To follow on Friday's post about Bell, CalPERS, and Glenn Southard, we came across a New York Times article by Ron Lieber titled "The Coming Class War Over Public Pensions." (The NYT has toned the title down to "Battle Looms Over Huge Costs of Public Pensions.")
Lieber writes that our labor force is evolving into a two-class system. On the one hand are public employees, who continue to receive generous, taxpayer-funded defined benefit pensions with built-in cost of living increases. On the other are private sector employees, most of whom do not have pensions but who may, if they work at the right place and happen to be savers, have 401(k) or IRA accounts in which they, not taxpayers, bear all of the risk.
According to Lieber, taxpayers will likely be asked to rescue underfunded public pension plans for cities and states when those begin to go underwater. As Claremont city council member Peter Yao said a couple weeks ago, our own employee' CalPERS pension account is underfunded to the tune of up to $50 million, something that the majority of the council (Elderkin, Pedroza, and Schroeder) and the Claremont 400, refuse to admit.
Claremont's pension problems are just one small part of a national problem. How much money are we talking about? Lieber tells us:
At stake is at least $1 trillion. That’s trillion, with a “t,” as in titanic and terrifying.
The figure comes from a study by the Pew Center on the States that came out in February. Pew estimated a $1 trillion gap as of fiscal 2008 between what states had promised workers in the way of retiree pension, health care and other benefits and the money they currently had to pay for it all. And some economists say that Pew is too conservative and the problem is two or three times as large.
So a question of extraordinary financial, political, legal and moral complexity emerges, something that every one of us will be taking into town meetings and voting booths for years to come: Given how wrong past pension projections were, who should pay to fill the 13-figure financing gap?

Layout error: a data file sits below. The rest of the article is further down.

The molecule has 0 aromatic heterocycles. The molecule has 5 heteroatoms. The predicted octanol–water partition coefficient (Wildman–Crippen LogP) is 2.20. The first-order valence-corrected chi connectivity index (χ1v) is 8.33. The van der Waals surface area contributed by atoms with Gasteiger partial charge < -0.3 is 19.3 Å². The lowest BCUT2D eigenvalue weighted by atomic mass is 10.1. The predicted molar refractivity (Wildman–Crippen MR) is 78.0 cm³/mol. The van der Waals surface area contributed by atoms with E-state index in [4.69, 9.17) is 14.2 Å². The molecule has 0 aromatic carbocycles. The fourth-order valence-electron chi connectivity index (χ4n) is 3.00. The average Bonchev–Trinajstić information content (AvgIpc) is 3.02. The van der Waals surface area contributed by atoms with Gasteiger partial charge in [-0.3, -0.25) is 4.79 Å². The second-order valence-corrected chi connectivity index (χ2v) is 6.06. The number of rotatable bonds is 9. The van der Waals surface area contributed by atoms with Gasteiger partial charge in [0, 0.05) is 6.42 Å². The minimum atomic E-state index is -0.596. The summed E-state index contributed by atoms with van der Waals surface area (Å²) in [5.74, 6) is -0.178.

As Yao could tell Lieber, here in Claremont we won't be having those public meetings until the City is at the verge of bankruptcy. The same is true with nearly every other municipality in the state and nation. As a result, the people Lieber calls "have-nots," private sector workers, will also be the ones asked to bear the burden of maintaining the lifestyles of our current public sector retirees, who for the most part refuse to give any concessions on their benefits.
Our public sector pension costs are compounded by the practice of pension spiking, in which public workers in their final year of employment manipulate the rules to drive up the value of their pensions. CalPERS offers a couple different ways of determining pension payments. Under many, such as in the city of Bell, the amount is determined by the employee's final year of compensation. If employees game the system by working a lot of overtime or by cashing out unused vacation time, their pensions can end up significantly higher than their final base salary.
Those spiked pensions cause additional problems for already underfunded CalPERS plans because the employees end up earning much more than can be covered by the money they and their employers actually paid into the system.
To no one's surprise, former Bell city manager Robert Rizzo has become the poster boy for outrageous public pensions. The Daily Bulletin ran an article Saturday by reporter Sandra Emerson, who explained that as a result of how CalPERS formulates pension payments, the city of Rancho Cucamonga, where Rizzo worked for about eight years, will be on the hook for about $125,000 of Rizzo's estimated $650,000 a year pension, assuming Rizzo survives his tarring and feathering long enough to collect.
As we said Friday, when former Claremont city manager Glenn Southard retired from Indio, his base salary was $300,000 a year. However, Southard also could have earned as much a $30,000 performance bonus, and he cashed out $162,000 in unused vacation and sick time. If Southard's pension is based simply on his final year of earnings, and if any bonus and accured vacation/sick time count towards that amount, he could end up with a pension well in excess of his salary.